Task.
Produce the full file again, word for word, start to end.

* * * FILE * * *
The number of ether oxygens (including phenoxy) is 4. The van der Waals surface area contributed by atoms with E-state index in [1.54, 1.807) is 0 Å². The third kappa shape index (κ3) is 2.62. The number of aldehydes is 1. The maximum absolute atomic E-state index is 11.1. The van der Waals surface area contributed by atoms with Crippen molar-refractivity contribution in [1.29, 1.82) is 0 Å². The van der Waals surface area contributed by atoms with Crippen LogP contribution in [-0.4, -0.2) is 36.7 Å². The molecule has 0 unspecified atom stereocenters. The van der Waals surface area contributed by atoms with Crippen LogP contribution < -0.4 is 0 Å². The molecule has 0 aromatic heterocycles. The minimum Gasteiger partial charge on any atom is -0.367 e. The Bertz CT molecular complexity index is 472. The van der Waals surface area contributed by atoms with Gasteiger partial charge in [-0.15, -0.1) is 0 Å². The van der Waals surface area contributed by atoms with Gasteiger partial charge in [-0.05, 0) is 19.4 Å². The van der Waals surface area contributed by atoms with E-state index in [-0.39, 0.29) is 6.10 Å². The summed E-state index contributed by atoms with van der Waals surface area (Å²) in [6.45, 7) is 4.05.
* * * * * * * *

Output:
The number of ether oxygens (including phenoxy) is 4. The van der Waals surface area contributed by atoms with E-state index in [1.54, 1.807) is 0 Å². The third kappa shape index (κ3) is 2.62. The number of aldehydes is 1. The maximum absolute atomic E-state index is 11.1. The van der Waals surface area contributed by atoms with Crippen molar-refractivity contribution in [1.29, 1.82) is 0 Å². The van der Waals surface area contributed by atoms with Crippen LogP contribution in [-0.4, -0.2) is 36.7 Å². The molecule has 0 unspecified atom stereocenters. The van der Waals surface area contributed by atoms with Crippen LogP contribution < -0.4 is 0 Å². The molecule has 0 aromatic heterocycles. The minimum Gasteiger partial charge on any atom is -0.367 e. The Bertz CT molecular complexity index is 472. The van der Waals surface area contributed by atoms with Gasteiger partial charge in [-0.15, -0.1) is 0 Å². The van der Waals surface area contributed by atoms with Gasteiger partial charge in [-0.05, 0) is 19.4 Å². The van der Waals surface area contributed by atoms with E-state index in [-0.39, 0.29) is 6.10 Å². The summed E-state index contributed by atoms with van der Waals surface area (Å²) in [6.45, 7) is 4.05.